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Dear Editor, 

Small town hospitality is alive and well in Hazard. My husband was brought to the ARH emergency room and immediately we were made feel comfortable and assured. My stay will exceed past 8 days and I have nothing but praise to say about all staff.

Residents from Perry County and Knott County are working together to make a lifelong difference for children, and I had the opportunity to be part of it when I visited Hazard on April 19 for the Perry County Early Childhood Summit, hosted by the Save the Children. It was a chance for me to revisit this beautiful region of Kentucky that holds a special place in my heart.  The rolling, green hills of Kentucky were reminiscent of my mother’s former home in Korea, so she decided to make this state our new home after our first visit during my youth. 

Here in Eastern Kentucky, youth (17-25) voter turnout is low. According to the State Board of Elections in 2016 less than half of registered young adults voted (41.6 percent). 

As young adults, I feel that it is our absolute responsibility to fight the idea that we are apathetic. It is a shame that we were never instilled the idea that we should care or that our voices should be heard. We were silenced with shame for opposing ideas instead of working on common ground, which is all we want now. 

Communities grow through communication and interaction between the people in them. We at the Hazard Herald highly value the input of our readers and encourage any member of the community with something to say to submit a letter to our editor. All submissions must include a name, date, address and phone number (for verification purposes only).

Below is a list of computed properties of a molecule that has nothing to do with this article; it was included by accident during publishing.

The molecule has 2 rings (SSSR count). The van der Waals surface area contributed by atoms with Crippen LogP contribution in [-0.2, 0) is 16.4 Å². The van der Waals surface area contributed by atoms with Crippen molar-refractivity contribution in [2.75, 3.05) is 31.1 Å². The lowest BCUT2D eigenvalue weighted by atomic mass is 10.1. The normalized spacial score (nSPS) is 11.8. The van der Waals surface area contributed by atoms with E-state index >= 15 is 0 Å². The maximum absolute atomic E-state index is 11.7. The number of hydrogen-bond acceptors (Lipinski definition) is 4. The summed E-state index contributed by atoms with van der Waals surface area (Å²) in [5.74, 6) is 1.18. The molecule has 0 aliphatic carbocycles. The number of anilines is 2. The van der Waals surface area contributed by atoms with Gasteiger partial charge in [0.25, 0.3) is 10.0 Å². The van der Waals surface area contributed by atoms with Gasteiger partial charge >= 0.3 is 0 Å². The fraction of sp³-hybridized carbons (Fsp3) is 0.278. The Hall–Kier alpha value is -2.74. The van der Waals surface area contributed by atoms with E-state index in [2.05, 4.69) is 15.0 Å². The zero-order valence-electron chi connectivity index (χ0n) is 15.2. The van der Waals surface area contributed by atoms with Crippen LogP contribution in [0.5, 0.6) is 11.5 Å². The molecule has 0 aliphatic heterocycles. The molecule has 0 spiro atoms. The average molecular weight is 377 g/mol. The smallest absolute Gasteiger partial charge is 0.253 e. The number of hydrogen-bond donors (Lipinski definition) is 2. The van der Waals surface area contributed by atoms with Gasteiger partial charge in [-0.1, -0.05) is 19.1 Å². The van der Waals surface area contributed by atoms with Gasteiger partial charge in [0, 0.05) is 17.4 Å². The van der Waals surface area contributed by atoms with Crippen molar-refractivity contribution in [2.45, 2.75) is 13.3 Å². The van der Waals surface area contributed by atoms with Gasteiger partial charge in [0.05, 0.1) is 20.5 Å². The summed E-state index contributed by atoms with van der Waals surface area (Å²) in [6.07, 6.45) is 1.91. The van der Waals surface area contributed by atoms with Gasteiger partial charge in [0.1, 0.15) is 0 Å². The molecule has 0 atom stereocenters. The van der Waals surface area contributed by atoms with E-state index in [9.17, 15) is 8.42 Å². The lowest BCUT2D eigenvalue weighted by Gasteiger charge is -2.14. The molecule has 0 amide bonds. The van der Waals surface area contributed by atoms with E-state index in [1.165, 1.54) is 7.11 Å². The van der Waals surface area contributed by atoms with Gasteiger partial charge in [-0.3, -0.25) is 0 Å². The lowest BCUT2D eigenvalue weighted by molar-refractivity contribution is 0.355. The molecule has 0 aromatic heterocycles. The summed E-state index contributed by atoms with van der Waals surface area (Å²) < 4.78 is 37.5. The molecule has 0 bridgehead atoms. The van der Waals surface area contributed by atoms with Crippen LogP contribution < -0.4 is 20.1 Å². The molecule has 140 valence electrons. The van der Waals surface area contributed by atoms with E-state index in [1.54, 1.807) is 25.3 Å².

Each year Kentucky’s roads, rails, rivers, and airports carry more than $500 billion in freight to, from, and through our economy. Our employers such as UPS, Toyota, and Ford require a reliable and efficient transportation system, as do some forty-five hundred manufacturers and their nearly quarter-million employees spread across the Commonwealth. Infrastructure is the most essential, broad-based service that our tax dollars fund. But we are falling behind – in maintenance, in capacity, and behind our neighboring states as we compete for economic investment, job and wage growth, and a better quality of life.